By Pat Harty
IOWA CITY, Iowa - The worst kept secret in college athletics isn’t a secret anymore.
Recruiting at the highest level of men’s collegiate basketball is a cesspool filled with greedy agents, greedy parents, greedy athletes, greedy coaches, greedy shoe executives and greedy school presidents.
The media has known this for years, but has struggled to tap the right lines for information because those inspired by greed usually operate in the shadows and take steps to avoid being caught by using their power and influence to conceal the ugly truth
It would take something powerful and far reaching to penetrate the protective shield, and that has now happened as the FBI announced on Tuesday that 10 people, including four college basketball assistant coaches, were arrested as part of a two-year investigation into bribes and other corruption in the sport.
It was a dark day for men’s collegiate basketball, but a day that was long overdue and much needed for the future of the sport.
The FBI is on a mission to rid the sport of the corruption and scandal that has rocked it for years, and more power to them.
The media investigating this scandal is one thing. The FBI pursuing it with its subpoena power and its vast resources is another.
Those responsible for the corruption are powerless against the FBI. That’s why you’ll probably see many of the accused agree to testify in hopes of gaining some mercy.
The strong ties between agents and shoe executives and coaches means nothing when the FBI is breathing down your neck. They only thing that matters now is self-preservation.
The recruiting process became ripe for corruption when the NCAA allowed the shoe companies to have such a prominent role.
With the arrest of an Adidas executive on Tuesday, and with the schemes that saw money being paid to the families of star recruits now exposed, it’s clear that the shoe companies were dictating the terms, while the NCAA and university presidents did nothing but stuff their pockets.
The list of the guilty in this scandal includes people from all walks of life, from the self-serving AAU coaches looking for a handout to the self-serving university presidents looking to make millions.
The school presidents signed off on this years ago and then allowed the corruption to fester beneath the surface until it was too late to change.
Rick Pitino said he was shocked to learn that one of his assistant coaches at Louisville was connected to the scandal, just like he was shocked when one of his former assistant coaches was accused of hiring hookers to have sex with recruits.
Pitino is either a habitual liar or the most naïve coach in the business. Either way, Louisville did the only thing it could do under the circumstances by showing him the door.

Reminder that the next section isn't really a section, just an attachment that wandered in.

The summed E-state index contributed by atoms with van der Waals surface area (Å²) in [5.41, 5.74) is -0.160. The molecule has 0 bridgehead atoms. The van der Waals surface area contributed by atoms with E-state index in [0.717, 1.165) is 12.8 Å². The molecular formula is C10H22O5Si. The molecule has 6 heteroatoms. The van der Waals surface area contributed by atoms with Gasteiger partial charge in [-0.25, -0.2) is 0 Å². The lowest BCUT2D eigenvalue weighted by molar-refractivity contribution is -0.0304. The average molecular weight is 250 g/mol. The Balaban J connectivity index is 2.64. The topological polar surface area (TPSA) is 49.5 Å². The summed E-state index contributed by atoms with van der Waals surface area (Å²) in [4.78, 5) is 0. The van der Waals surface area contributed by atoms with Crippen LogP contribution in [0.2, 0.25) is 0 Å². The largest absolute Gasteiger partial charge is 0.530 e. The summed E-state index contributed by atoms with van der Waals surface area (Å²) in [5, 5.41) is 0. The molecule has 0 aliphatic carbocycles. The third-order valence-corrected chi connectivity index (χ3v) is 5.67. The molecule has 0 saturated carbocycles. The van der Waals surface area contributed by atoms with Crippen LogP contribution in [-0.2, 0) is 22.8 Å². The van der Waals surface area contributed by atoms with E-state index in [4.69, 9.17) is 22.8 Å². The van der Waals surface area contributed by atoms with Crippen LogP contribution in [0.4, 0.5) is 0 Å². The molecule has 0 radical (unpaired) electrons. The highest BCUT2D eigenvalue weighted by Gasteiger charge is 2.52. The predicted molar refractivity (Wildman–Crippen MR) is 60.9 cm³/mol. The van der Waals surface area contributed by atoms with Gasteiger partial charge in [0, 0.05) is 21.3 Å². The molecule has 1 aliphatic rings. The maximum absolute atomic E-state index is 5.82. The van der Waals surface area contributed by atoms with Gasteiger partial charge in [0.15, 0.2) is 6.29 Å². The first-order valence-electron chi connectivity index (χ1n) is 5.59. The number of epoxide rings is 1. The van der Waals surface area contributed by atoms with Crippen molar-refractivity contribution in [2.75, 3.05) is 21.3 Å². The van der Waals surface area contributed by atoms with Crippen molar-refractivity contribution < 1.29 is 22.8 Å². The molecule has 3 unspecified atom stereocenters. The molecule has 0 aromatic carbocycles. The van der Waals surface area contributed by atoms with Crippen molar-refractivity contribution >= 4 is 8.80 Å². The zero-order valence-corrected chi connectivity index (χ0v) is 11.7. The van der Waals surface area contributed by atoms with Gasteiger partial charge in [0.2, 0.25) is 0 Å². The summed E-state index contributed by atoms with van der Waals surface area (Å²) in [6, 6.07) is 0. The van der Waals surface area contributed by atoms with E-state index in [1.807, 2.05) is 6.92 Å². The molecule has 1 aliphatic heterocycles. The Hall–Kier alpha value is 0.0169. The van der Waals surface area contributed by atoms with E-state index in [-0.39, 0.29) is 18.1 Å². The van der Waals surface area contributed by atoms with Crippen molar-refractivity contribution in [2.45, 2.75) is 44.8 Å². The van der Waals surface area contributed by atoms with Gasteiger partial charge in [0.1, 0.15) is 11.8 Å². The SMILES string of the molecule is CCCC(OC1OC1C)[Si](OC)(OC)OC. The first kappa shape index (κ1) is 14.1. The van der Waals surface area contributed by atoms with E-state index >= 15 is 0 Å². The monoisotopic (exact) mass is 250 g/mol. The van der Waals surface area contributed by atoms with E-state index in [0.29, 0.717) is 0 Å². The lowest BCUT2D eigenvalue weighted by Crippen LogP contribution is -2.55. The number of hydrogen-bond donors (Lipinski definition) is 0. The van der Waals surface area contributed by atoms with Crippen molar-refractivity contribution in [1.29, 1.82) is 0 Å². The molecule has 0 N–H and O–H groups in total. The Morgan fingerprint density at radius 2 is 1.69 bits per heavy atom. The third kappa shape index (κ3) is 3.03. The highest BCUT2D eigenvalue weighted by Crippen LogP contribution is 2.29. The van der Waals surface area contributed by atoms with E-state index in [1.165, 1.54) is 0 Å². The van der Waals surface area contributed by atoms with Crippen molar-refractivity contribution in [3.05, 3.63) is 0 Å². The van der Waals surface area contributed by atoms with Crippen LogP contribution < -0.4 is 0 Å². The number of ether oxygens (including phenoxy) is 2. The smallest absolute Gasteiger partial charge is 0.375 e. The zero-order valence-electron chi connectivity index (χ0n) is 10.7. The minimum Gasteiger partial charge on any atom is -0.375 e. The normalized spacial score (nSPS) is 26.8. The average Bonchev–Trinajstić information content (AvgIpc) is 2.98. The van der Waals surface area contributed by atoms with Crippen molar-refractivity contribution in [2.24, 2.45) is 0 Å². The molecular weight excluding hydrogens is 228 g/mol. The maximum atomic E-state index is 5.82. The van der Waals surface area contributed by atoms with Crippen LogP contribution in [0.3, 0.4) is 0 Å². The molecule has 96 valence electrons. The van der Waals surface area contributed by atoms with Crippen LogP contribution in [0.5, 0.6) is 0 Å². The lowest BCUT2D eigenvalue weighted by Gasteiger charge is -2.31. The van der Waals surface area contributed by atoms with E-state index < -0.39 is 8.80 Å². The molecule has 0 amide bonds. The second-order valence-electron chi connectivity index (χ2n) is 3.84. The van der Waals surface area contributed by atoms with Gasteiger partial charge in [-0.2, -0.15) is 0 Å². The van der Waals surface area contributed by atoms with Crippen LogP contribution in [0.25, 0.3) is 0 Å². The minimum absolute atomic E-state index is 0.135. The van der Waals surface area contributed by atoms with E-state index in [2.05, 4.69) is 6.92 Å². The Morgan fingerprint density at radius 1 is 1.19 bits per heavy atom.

Pitino probably should’ve been fired after the hooker scandal broke, but he had too much power and influence to succumb to that.
It took the FBI to finally bring Pitino to his knees.
You also have to wonder if Auburn coach Bruce Pearl will survive this latest scandal given his track record.
Auburn assistant coach Chuck Person was arrested on Tuesday and is facing six federal charges of corruption, bribery and fraud, and he is alleged to have received $91,500 in bribes over a 10-month period. If convicted of all charges, Person could face up to 80 years in prison.
The situation at Auburn hits home because Iowa City native Matt Gatens was recently hired by Pearl as a graduate assistant and has since moved his family to Alabama. Gatens is trying to start the next chapter in his life and now he has to deal with the mess at Auburn, a mess that he had nothing to do with making.
The University of Iowa hasn't been linked to the investigation, nor are there any rumors saying it will be.
Iowa coach Fran McCaffery has rebuilt the program mostly with unheralded recruits rather than those looking for handouts.
It's reasonable to assume that the college coaches who obey the rules welcome this investigation and wish it would've happened a long time ago because they have nothing to hide and a lot to gain from the cheaters being exposed.
My hope is that this investigation cleans house and helps to restore the integrity that has been sorely missing from the recruiting process.
My hope is that the power shifts back to the high school coaches and away from the AAU coaches, and that the one-and-done rule is changed so there is nothing to stop a recruit from going directly from high school to the NBA if he so chooses.
The one-and-done rule has created an environment for cheating and scandal because so many of the people involved with the process are looking for a handout.
But now, fortunately, the FBI is looking closely at them. And it’s about time.